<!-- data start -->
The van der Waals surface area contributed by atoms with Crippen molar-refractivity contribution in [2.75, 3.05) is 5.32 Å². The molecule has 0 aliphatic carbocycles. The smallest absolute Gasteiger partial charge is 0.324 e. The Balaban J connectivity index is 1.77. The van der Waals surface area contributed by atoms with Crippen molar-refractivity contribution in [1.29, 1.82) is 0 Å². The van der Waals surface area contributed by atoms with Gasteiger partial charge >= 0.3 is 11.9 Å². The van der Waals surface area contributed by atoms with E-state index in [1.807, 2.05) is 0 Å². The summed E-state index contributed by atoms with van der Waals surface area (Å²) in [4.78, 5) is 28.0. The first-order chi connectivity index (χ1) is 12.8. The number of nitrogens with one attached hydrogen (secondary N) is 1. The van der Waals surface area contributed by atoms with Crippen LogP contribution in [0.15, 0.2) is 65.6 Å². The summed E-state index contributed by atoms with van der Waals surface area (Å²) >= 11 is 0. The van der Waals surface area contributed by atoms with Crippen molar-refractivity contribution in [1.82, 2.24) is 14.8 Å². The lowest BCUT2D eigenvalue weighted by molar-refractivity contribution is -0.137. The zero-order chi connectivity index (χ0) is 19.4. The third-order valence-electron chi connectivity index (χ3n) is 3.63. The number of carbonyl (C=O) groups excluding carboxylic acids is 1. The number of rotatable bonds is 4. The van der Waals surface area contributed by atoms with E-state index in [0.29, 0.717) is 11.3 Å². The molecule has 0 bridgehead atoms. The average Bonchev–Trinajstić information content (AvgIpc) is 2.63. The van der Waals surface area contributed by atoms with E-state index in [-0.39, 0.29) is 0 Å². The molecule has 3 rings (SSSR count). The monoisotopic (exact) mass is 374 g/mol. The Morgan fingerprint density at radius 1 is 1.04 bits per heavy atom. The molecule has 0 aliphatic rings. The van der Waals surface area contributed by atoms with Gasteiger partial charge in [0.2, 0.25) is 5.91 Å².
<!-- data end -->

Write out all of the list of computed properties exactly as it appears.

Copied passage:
The van der Waals surface area contributed by atoms with Crippen molar-refractivity contribution in [2.75, 3.05) is 5.32 Å². The molecule has 0 aliphatic carbocycles. The smallest absolute Gasteiger partial charge is 0.324 e. The Balaban J connectivity index is 1.77. The van der Waals surface area contributed by atoms with Crippen molar-refractivity contribution in [1.29, 1.82) is 0 Å². The van der Waals surface area contributed by atoms with Gasteiger partial charge >= 0.3 is 11.9 Å². The van der Waals surface area contributed by atoms with E-state index in [1.807, 2.05) is 0 Å². The summed E-state index contributed by atoms with van der Waals surface area (Å²) in [4.78, 5) is 28.0. The first-order chi connectivity index (χ1) is 12.8. The number of nitrogens with one attached hydrogen (secondary N) is 1. The van der Waals surface area contributed by atoms with Crippen LogP contribution in [0.15, 0.2) is 65.6 Å². The summed E-state index contributed by atoms with van der Waals surface area (Å²) >= 11 is 0. The van der Waals surface area contributed by atoms with Crippen molar-refractivity contribution in [1.82, 2.24) is 14.8 Å². The lowest BCUT2D eigenvalue weighted by molar-refractivity contribution is -0.137. The zero-order chi connectivity index (χ0) is 19.4. The third-order valence-electron chi connectivity index (χ3n) is 3.63. The number of carbonyl (C=O) groups excluding carboxylic acids is 1. The number of rotatable bonds is 4. The van der Waals surface area contributed by atoms with E-state index in [0.29, 0.717) is 11.3 Å². The molecule has 0 bridgehead atoms. The average Bonchev–Trinajstić information content (AvgIpc) is 2.63. The van der Waals surface area contributed by atoms with E-state index in [-0.39, 0.29) is 0 Å². The molecule has 3 rings (SSSR count). The monoisotopic (exact) mass is 374 g/mol. The Morgan fingerprint density at radius 1 is 1.04 bits per heavy atom. The molecule has 0 aliphatic rings. The van der Waals surface area contributed by atoms with Gasteiger partial charge in [0.2, 0.25) is 5.91 Å².